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Yep -- under the hood, "immutability" in Clojure is implemented with data structures that provide pretty good performance by sharing sections of their immutable structure with each other.

For example, if you have a vector of 100 items, and you "mutate" that by adding an item (actually creating a new vector), the language doesn't allocate a new 101-length vector. Instead, we can take advantage of the assumption of immutability to "share structure" between both vectors, and just allocate a new vector with two items (the new item, and a link to the old vector.) The same kind of idea can be used to share structure in associative data structures like hash-maps.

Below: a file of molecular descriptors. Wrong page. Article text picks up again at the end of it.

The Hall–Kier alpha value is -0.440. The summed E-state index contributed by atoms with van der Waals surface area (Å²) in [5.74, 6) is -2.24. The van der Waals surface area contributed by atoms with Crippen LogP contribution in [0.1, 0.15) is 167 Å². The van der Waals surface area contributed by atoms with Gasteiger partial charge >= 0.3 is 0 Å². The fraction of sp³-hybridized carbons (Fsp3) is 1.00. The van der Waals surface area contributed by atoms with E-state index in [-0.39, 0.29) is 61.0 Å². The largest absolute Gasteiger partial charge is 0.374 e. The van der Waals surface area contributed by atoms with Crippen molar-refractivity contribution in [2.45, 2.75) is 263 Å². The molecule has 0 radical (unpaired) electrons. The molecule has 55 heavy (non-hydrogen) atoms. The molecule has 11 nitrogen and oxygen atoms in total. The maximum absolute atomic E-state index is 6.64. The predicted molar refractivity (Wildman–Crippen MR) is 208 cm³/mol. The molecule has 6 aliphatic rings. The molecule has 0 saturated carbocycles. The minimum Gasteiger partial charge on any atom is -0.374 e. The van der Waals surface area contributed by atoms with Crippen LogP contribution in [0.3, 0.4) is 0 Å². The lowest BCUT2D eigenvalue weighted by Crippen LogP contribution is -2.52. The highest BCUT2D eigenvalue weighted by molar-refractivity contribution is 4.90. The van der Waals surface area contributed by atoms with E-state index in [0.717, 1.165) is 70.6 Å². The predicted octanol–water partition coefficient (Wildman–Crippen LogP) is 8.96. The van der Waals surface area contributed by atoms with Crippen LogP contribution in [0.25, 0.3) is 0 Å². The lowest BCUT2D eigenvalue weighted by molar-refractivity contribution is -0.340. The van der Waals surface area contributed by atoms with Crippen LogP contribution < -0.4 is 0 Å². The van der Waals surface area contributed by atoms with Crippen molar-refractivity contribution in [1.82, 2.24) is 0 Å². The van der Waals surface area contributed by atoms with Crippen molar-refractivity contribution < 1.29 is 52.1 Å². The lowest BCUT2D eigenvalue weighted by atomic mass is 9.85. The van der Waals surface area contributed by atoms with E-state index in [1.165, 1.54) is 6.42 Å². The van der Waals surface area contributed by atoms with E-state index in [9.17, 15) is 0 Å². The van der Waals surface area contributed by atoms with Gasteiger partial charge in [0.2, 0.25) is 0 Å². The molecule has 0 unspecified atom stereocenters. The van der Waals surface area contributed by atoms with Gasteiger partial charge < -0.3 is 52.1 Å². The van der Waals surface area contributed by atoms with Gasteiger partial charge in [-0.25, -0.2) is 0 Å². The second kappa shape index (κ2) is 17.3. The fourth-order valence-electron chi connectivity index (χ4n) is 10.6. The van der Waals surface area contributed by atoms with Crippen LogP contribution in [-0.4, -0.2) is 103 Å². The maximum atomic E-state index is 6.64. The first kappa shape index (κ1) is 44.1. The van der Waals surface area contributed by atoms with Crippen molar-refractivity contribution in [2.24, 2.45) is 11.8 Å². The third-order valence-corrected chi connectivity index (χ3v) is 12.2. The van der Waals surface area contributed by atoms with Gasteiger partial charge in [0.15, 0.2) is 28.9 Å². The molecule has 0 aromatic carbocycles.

I'm no expert on this, so my explanation is pretty anemic and probably somewhat wrong. If you're curious, the book "Purely Functional Data Structures" [0] covers these concepts in concrete detail.

[0]: https://www.amazon.com/Purely-Functional-Data-Structures-Oka...




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